KVs welcome move to increase teaching hours
- David Headley connects the dots: Hafiz Saeed, ISI, failed Mumbai attacks
- David Headley: Travelled to India 8 times, changed name for passport
- Rs 1.14 lakh crore of bad debts: The great government bank write-off
- Caste came up in 3 suicide probes at Hyderabad University
- Uttar Pradesh has been turned into 'Islamic state': Sena mouthpiece on Ghulam Ali concert
The Kendriya Vidyalayas (KVs) in the city have welcomed the 45 teaching hours a week rule that might come into force soon. As per the Right to Education (RTE) rule, the teachers will be required to devote 45 hours a week to teaching instead of the present 37 hours. A decision in this regard was taken recently by the board of governors of the K V Sangathan. The rule will soon be implemented at the 1,000 plus KVs across the country. The city has 14 KVs, including KV-NDA (Khadakwasla), KV-No.1 (Dehu Road), KV-BEG (Khadki), KV-Ganeshkhind, KV-9BRD and so on.
KV teachers said the current timings are insufficient for them to do justice to the students and the syllabus and the new rule, when implemented, will allow them to utilise their time more effectively. Joshua Hasteings, principal, K V Southern Command (KVSC), said at present, with 45-50 students a class, the teachers are overburdened with work and don't get sufficient time to plan in a way that will benefit the children. "Now, they can chalk out a plan for the `slow bloomers', the students who are a bit weak in studies. Despite having a well-equipped library, the teachers are not able to use it to the optimum level owing to lack of time," said the principal. He added that as the move would require teachers to put in more time, even the non-performing teachers would be compelled to give 100 per cent.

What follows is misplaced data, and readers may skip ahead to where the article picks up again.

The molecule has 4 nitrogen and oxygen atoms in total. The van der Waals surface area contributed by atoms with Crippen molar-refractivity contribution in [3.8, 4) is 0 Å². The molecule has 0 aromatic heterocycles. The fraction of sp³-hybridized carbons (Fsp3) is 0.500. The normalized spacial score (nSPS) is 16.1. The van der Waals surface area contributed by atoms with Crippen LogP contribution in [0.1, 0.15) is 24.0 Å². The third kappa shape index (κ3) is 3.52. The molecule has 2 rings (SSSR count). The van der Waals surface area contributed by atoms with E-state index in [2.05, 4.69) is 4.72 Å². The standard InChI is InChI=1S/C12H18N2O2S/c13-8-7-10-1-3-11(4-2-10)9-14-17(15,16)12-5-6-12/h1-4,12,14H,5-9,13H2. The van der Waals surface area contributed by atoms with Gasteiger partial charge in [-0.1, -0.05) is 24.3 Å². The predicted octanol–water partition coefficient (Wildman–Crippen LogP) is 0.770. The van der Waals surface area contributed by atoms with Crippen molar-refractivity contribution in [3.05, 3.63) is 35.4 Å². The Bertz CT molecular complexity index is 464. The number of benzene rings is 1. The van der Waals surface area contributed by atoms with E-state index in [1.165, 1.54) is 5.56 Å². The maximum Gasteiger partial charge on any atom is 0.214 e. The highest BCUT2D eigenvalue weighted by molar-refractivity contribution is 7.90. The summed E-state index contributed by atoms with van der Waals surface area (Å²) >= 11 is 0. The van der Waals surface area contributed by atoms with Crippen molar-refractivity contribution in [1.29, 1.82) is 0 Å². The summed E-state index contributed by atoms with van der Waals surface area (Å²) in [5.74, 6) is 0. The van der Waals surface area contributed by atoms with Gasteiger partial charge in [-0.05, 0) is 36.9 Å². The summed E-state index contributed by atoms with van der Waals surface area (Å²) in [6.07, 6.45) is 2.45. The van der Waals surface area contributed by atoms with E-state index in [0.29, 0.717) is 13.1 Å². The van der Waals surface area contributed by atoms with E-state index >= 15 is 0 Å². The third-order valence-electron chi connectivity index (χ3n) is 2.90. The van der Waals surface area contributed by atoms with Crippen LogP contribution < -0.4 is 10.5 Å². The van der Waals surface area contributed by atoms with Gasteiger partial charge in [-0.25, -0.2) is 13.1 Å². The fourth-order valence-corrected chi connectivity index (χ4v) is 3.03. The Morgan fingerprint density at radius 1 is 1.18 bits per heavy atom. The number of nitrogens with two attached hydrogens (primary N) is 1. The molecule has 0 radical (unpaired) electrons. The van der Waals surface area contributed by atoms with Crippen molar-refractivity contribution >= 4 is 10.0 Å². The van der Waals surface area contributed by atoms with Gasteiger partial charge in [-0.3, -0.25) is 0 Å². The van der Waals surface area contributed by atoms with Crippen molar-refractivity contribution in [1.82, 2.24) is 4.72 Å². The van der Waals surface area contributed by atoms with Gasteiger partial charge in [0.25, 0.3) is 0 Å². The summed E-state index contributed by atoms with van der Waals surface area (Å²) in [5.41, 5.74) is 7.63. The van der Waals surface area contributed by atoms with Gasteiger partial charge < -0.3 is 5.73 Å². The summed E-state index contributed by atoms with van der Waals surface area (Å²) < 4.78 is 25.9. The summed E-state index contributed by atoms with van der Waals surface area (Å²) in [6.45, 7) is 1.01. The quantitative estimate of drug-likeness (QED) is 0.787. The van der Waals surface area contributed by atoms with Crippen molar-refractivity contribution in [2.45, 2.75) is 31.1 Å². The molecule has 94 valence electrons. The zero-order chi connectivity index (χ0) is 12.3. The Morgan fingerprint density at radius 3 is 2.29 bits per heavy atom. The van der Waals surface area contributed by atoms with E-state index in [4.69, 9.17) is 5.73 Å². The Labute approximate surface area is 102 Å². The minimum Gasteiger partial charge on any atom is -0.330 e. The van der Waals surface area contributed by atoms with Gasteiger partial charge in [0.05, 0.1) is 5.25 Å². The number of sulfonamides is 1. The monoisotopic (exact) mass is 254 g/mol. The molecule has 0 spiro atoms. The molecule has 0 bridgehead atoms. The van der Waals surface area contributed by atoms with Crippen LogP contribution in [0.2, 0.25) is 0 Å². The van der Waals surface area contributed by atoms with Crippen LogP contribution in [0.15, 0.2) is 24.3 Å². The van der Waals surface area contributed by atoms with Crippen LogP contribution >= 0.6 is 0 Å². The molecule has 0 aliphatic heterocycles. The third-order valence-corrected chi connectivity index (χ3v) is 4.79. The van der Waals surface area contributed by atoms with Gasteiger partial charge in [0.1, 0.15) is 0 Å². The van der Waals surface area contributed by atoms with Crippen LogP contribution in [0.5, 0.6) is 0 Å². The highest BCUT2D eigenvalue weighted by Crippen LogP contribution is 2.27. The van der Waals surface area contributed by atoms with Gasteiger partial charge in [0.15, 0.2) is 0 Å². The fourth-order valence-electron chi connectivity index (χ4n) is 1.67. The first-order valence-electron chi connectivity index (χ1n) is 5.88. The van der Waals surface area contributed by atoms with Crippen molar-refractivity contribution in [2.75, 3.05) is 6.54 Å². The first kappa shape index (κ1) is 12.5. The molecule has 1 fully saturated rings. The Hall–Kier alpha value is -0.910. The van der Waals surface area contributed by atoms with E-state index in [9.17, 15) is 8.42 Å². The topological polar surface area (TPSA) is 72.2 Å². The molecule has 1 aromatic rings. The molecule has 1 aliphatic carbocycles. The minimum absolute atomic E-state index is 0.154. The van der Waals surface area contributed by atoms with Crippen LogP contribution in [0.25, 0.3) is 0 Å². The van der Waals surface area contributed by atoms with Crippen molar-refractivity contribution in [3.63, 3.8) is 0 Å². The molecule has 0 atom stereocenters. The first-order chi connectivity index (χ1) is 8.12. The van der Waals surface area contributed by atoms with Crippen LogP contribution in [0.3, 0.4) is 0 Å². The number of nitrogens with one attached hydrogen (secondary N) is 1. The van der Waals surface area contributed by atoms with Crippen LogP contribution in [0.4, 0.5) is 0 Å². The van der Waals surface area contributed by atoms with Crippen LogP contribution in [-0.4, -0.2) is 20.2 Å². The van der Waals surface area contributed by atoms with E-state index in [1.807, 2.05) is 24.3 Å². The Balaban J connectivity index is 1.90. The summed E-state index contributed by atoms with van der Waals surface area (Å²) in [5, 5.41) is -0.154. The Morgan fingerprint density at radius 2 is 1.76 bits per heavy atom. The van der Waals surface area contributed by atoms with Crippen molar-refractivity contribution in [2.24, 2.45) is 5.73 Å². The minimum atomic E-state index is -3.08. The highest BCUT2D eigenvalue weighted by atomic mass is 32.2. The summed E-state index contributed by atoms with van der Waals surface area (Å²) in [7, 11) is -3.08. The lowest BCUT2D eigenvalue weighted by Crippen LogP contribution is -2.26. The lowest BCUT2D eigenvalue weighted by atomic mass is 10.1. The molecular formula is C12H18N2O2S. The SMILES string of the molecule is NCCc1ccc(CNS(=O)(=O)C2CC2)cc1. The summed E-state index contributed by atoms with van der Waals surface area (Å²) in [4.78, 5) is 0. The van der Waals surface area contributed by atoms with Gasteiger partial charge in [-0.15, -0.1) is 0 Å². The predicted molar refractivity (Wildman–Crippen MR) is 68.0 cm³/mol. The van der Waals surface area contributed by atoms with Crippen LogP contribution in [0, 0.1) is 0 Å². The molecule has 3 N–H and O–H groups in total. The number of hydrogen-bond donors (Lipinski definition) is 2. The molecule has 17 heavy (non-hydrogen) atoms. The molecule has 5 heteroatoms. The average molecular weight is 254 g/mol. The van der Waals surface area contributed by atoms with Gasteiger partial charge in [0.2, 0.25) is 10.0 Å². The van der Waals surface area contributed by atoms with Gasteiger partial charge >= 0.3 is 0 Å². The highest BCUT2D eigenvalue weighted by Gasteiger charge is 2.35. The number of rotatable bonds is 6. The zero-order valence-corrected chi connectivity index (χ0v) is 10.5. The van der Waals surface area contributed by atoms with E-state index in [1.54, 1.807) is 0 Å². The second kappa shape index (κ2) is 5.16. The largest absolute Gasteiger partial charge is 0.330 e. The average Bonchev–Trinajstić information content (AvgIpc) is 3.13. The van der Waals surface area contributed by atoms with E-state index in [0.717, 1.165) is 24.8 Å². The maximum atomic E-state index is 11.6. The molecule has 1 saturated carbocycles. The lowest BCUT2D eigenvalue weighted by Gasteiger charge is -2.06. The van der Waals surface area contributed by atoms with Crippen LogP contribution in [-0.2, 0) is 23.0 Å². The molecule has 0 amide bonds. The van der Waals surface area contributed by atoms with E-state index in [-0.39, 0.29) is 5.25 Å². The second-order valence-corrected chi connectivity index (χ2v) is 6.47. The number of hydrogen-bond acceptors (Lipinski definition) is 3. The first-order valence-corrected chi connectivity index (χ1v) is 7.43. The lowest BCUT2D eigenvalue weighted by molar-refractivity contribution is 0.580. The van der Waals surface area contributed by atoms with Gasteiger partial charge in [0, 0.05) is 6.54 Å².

At K V Range Hills Estate, Khadki, the plan is to use the additional hours for preparations for the next day's class, notebook checking, updating their knowledge about technology and its use in education and remedial measures for the slow learners. "As of now, the time the teachers have is not enough and they are often compelled to take the work home. This can be avoided," said principal Rajendra Lale.
- We have turned our back to the intense food and drinking water distress
- Strategies anchored in incubators fail to foster entrepreneurship
- Existing regime of film censorship is unconstitutional
- Section 377: A right to love
- PM Oli has been lucky, but his political survival looks uncertain
- Across the aisle- MGNREGA: Making a meal of words